Keep in mind that earning 1 Star Alliance POINT doesn’t mean it will be worth the same in the program you’re transferring to as the conversion page shows.
For most programs, 1000 Star Alliance Points will be worth 800 miles so not the greatest ratio at the end of the day.
As far as mileage is concerned it gets slightly more interesting for those members who already carry star Alliance Gold status with the airline as HSBC will then credit you a one time amount of 40,000 points in lieu of awarding status:
EXCHANGING STAR ALLIANCE STATUS FOR STAR ALLIANCE POINTS
You are entitled to designate as your Participating Status FFP a Frequent Flyer Program in which you already hold status at a tier equivalent to Star Alliance Gold. If you do so, when you fulfil the requirements for the conferral of Star Alliance Gold status under the HSBC Card Terms in a given Qualification Period, you may request that forty thousand (40,000) Star Alliance Points be credited to your Star Alliance Rewards Account instead of the conferral of the status. You will be given an opportunity to request this option at the time when we prompt you to select your Participating Status FFP upon the first status qualification in any given Qualification Period. If you fail to make such a request within 14 days, we will assume that you are opting for the settings that you have in the Rewards Portal at the time. If you do request this alternative, no new Status Period will be created for that Qualification Period.
40,000 points would be 32,000 Miles so a nice extra amount. However, I’d argue that if you don’t need the star alliance status in the first place then there is really no reason to carry such an expensive card.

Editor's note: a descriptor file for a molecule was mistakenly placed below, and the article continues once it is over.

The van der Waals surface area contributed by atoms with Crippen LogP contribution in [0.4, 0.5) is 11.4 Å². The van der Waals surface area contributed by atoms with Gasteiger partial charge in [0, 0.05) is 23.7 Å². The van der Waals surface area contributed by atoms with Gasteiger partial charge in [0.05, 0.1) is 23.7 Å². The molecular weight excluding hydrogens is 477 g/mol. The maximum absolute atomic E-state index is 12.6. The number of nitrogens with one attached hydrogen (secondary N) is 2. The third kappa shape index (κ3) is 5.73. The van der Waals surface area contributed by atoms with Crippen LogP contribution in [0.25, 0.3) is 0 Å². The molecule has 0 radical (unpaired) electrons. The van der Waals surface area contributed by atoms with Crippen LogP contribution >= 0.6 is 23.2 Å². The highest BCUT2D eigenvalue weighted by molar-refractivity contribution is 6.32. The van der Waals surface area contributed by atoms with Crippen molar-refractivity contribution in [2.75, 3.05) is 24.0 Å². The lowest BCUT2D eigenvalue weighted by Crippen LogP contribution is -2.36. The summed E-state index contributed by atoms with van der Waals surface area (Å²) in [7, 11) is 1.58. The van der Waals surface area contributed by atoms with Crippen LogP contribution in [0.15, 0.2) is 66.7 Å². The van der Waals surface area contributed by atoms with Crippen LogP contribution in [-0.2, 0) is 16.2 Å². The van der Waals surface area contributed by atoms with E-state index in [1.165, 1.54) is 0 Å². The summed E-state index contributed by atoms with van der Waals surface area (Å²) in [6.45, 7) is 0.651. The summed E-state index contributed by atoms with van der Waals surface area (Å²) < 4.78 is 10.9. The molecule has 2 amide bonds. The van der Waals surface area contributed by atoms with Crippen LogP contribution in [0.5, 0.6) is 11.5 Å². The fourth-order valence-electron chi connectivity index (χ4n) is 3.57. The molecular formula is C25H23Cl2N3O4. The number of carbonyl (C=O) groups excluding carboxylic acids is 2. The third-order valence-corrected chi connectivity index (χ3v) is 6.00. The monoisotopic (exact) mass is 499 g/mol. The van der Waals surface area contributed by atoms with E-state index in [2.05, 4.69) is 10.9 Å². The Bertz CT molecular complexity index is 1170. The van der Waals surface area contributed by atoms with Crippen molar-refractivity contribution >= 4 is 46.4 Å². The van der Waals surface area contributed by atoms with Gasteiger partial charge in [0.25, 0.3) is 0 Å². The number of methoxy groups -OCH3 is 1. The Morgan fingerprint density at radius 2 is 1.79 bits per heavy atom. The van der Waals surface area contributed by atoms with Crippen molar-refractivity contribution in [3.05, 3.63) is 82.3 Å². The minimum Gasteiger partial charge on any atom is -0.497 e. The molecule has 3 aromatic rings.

The Annual Fee will be $0 in the first year, then $450 in subsequent years, and is subject to change. Therefore, the first annual fee will be debited on the 12-month anniversary of the first transaction on your account and annually thereafter. The $0 Annual Fee in the first year does not apply to existing HSBC customers transferring from another HSBC credit card. In order for the fee to be waived you’d have to lodge a new application.
Here is a comparison to other HSBC Australia credit cards:
This is the most expensive card by far in the HSBC portfolio and I think the only real purpose of maintaining this card is for someone who wants to keep Star Alliance Gold status. The miles are almost irrelevant given the bad ratio.
Star Alliance issued the following press release:
HSBC Australia and Star Alliance, the world’s largest airline alliance, today announced the launch of the HSBC Star Alliance Credit Card in Australia, providing customers with greater choice when earning and using their airline points.
Australian customers can earn Star Alliance Points on their everyday eligible credit card purchases that can be converted to miles/points in participating Star Alliance member carrier frequent flyer programs. The card is the world’s first credit card created with an airline alliance and will be issued exclusively on Visa credit. It brings together seven launch Star Alliance carriers on a single credit card platform.
Jeffrey Goh, CEO of Star Alliance, said: “Star Alliance is delighted to launch this industry-first loyalty product together with HSBC and Visa. This is very much consistent with a key strategy of Star Alliance which is to offer a loyalty proposition that others talk about.